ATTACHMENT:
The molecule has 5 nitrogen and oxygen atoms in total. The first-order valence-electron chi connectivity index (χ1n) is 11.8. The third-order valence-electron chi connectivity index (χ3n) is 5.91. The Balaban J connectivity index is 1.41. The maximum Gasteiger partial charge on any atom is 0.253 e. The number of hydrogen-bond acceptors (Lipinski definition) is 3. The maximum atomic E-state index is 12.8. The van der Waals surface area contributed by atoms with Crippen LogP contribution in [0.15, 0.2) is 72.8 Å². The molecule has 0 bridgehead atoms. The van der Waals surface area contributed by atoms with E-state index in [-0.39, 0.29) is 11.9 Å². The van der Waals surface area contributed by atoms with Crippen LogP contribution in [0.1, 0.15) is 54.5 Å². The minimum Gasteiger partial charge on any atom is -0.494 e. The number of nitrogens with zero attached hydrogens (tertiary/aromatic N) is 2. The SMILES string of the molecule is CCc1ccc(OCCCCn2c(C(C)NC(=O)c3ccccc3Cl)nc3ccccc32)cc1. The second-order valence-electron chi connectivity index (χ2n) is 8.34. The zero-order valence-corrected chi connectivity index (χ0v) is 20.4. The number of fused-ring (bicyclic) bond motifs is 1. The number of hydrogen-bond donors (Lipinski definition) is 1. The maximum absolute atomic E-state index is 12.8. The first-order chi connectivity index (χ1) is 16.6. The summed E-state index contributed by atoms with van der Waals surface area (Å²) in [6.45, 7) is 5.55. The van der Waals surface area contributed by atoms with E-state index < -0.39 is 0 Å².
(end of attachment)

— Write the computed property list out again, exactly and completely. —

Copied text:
The molecule has 5 nitrogen and oxygen atoms in total. The first-order valence-electron chi connectivity index (χ1n) is 11.8. The third-order valence-electron chi connectivity index (χ3n) is 5.91. The Balaban J connectivity index is 1.41. The maximum Gasteiger partial charge on any atom is 0.253 e. The number of hydrogen-bond acceptors (Lipinski definition) is 3. The maximum atomic E-state index is 12.8. The van der Waals surface area contributed by atoms with Crippen LogP contribution in [0.15, 0.2) is 72.8 Å². The molecule has 0 bridgehead atoms. The van der Waals surface area contributed by atoms with E-state index in [-0.39, 0.29) is 11.9 Å². The van der Waals surface area contributed by atoms with Crippen LogP contribution in [0.1, 0.15) is 54.5 Å². The minimum Gasteiger partial charge on any atom is -0.494 e. The number of nitrogens with zero attached hydrogens (tertiary/aromatic N) is 2. The SMILES string of the molecule is CCc1ccc(OCCCCn2c(C(C)NC(=O)c3ccccc3Cl)nc3ccccc32)cc1. The second-order valence-electron chi connectivity index (χ2n) is 8.34. The zero-order valence-corrected chi connectivity index (χ0v) is 20.4. The number of fused-ring (bicyclic) bond motifs is 1. The number of hydrogen-bond donors (Lipinski definition) is 1. The maximum absolute atomic E-state index is 12.8. The first-order chi connectivity index (χ1) is 16.6. The summed E-state index contributed by atoms with van der Waals surface area (Å²) in [6.45, 7) is 5.55. The van der Waals surface area contributed by atoms with E-state index < -0.39 is 0 Å².